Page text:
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Testing Server Programs w/ only one VM

Fred Gerson
Greenhorn

Joined: Mar 14, 2001
Posts: 3
Anybody have any good ideas about testing server programs if you have access to only a single virtual machine?
Should I shell out some money to run my programs on a host, is this the best solution? If so, what are some good hosts to use?
Thanks a lot,
Fred
Carl Trusiak
Sheriff

Joined: Jun 13, 2000
Posts: 3340
What type of Server Programs are you running? What platform are you on? You can run multiple instances of your JVM on the same machine and test locally. If you are testing servlet or JSP programs you could get an account with http://www.mycgiserver.com


I Hope This Helps
Carl Trusiak, SCJP2, SCWCD
Frank Carver
Sheriff

Joined: Jan 07, 1999
Posts: 6920
I think you may be confused about what the "virtual" in virtual machine means. because Java runs in a "virtual" machine, you can run as many of these virtual machines as will fit in the memory of your physical machine. When developing with Jini, for example, it's not unusual to run five or more VMs at once for different services, and on my servlet server, I run a separate VM for each customer so there may be up to 50 or so running at once.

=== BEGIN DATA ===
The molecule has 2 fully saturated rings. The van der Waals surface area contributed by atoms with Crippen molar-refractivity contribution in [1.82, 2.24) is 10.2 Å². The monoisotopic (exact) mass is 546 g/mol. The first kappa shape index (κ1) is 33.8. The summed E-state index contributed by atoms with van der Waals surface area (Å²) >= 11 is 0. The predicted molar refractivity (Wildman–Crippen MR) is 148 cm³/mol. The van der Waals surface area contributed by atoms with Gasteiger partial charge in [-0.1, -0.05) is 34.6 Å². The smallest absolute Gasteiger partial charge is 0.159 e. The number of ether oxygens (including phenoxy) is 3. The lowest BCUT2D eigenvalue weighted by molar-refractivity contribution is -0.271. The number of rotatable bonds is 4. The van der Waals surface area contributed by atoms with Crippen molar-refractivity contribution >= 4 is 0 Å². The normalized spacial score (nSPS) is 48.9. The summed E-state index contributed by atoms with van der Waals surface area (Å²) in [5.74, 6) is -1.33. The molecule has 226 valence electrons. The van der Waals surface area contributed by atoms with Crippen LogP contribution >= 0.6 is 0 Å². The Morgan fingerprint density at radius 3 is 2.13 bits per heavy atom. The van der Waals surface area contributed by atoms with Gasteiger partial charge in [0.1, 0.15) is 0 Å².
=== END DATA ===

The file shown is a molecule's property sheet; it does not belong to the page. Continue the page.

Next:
For your use, feeel free to run your server in one VM on your physical machine, and one or more client programs in other VMs on the same physical machine.


Read about me at frankcarver.me ~ Raspberry Alpha Omega ~ Frank's Punchbarrel Blog
Fred Gerson
Greenhorn

Joined: Mar 14, 2001
Posts: 3
Thanks for the response guys. I think my confusion is coming from not really knowing how the TCP/IP layer is implemented. Can you run both a client and a server program on the same IP address and port? In this situation with a single IP address and port, when a client makes a request to a server, and then the server responds to the client, why/how is the response not interpreted as another request to the server, and indeed seen as a response to the client?
I really appreciate your help guys.
Thanks a lot,
Fred
Frank Carver
Sheriff

Joined: Jan 07, 1999
Posts: 6920
Typically a server binds to a particular port (HTTP servers use port 80, for example), and only one process can be listening to that port. However, a client program doesn't use a fixed port. When a client program tries to connect to a fixed server port, it is allocated a temporary port for the server to reply to, but you don't care what that port is.
It is quite possible (and many of us do it frequently) to run a server listening to a fixed port, and say half a dozen clients accessing the same server all at once on the same machine.
Fred Gerson
Greenhorn

Joined: Mar 14, 2001
Posts: 3
Thanks guys, I tested both client and server programs last night on my computer and everything worked brilliantly. I am well on my way to testing many server side apps!
Thanks,
Fred
 
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